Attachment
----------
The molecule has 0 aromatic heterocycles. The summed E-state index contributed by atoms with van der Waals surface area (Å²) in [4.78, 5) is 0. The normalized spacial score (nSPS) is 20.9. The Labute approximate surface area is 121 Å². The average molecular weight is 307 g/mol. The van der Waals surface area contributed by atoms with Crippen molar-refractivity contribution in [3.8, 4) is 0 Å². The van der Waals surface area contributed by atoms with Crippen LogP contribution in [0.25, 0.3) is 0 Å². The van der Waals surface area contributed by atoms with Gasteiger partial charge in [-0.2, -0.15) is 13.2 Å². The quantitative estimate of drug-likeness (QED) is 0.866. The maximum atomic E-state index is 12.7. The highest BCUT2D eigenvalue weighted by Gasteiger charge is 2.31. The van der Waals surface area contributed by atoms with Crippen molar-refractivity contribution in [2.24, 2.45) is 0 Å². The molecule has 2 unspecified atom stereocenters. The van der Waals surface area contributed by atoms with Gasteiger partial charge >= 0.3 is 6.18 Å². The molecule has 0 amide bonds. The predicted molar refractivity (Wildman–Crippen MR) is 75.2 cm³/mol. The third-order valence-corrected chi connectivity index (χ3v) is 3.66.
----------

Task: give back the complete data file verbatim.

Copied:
The molecule has 0 aromatic heterocycles. The summed E-state index contributed by atoms with van der Waals surface area (Å²) in [4.78, 5) is 0. The normalized spacial score (nSPS) is 20.9. The Labute approximate surface area is 121 Å². The average molecular weight is 307 g/mol. The van der Waals surface area contributed by atoms with Crippen molar-refractivity contribution in [3.8, 4) is 0 Å². The van der Waals surface area contributed by atoms with Crippen LogP contribution in [0.25, 0.3) is 0 Å². The van der Waals surface area contributed by atoms with Gasteiger partial charge in [-0.2, -0.15) is 13.2 Å². The quantitative estimate of drug-likeness (QED) is 0.866. The maximum atomic E-state index is 12.7. The highest BCUT2D eigenvalue weighted by Gasteiger charge is 2.31. The van der Waals surface area contributed by atoms with Crippen molar-refractivity contribution in [2.24, 2.45) is 0 Å². The molecule has 2 unspecified atom stereocenters. The van der Waals surface area contributed by atoms with Gasteiger partial charge >= 0.3 is 6.18 Å². The molecule has 0 amide bonds. The predicted molar refractivity (Wildman–Crippen MR) is 75.2 cm³/mol. The third-order valence-corrected chi connectivity index (χ3v) is 3.66.